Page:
Unlike missionary work in Africa and South America they were not able to have a big influence in society.
Christianity seems somehow to be incompatible with Buddhism, scoring the world's lowest Christianity percentage in S-E Asia across the world. In most countries like China and Japan they had very little success.
In fact in Japan, trading was finished with the Portuguese because they brought too many missionaries in the country, disturbing their highly developed culture, in favour of the Dutch who understood the problem and promised just to stick to trading and were granted the trading monopoly on the small island of Deshima and were prohibited from going into the rest of the country.
Exceptions to the rule are the Philippines where for long time the Spanish and later the American missionaries successfully succeeded to f*ck up things thereby ruining the original country's culture and Indonesia which was occupied by the Dutch for about 150 years.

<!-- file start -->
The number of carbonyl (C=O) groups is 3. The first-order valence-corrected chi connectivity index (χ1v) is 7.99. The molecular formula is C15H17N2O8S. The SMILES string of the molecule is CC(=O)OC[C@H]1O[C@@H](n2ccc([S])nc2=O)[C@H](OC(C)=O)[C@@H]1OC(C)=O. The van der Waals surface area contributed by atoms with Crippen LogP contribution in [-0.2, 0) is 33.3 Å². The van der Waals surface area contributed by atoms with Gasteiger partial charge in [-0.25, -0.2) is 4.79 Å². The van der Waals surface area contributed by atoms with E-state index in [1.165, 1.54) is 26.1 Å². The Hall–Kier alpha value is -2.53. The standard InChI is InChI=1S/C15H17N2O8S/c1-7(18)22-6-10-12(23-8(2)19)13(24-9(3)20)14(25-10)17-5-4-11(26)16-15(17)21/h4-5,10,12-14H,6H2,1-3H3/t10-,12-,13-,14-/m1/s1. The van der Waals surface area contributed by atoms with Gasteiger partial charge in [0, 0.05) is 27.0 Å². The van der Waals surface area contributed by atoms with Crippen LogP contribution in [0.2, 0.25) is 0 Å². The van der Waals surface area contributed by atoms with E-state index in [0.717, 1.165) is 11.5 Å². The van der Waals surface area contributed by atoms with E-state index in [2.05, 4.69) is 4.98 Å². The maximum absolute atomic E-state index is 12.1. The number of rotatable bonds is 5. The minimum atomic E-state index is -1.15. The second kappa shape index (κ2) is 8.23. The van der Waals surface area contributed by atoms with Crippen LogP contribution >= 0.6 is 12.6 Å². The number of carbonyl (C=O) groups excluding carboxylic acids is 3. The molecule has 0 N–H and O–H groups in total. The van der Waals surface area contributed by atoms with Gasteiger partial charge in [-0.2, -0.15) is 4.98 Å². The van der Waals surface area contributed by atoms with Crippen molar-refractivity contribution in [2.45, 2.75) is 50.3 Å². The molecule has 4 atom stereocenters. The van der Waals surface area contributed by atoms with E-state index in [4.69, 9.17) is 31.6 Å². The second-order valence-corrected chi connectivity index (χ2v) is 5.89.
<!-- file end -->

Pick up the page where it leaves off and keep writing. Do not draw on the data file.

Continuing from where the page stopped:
Christianity is still growing in Thailand, but (fortunately) Thai population grows more fast than the new Christians, resulting in 0.8% or less than 500,000 souls at this moment.
Especially in the North and along the North-Eastern border, where the very poor people live, missionaries scored bigger successes, especially with Laotians living in Thailand and former Myanmar hill-tribe people like the Karen tribe. When visiting the long-necks near Chiang Mai at the end of the village I was disgusted to see a Christian church, apart from the fact that a part of the whole tribe was moved there as a human zoo in 2005, easily reachable by taxi from Chiang Mai.
Now Christian missionaries gave up the direct approach and are into doing good work building their own hospitals and training centres, thereby retrieving once in a while a new lost Thai soul.
Nearby my mansion there's a small Catholic institute which gives vocational training to (bar)ladies and ladyboys, like English language, computer lessons, hairdressing and massage, all free of charge.
They hold three masses on Sunday at different times: One in Thai at noon, later one in Italian and after that one in French.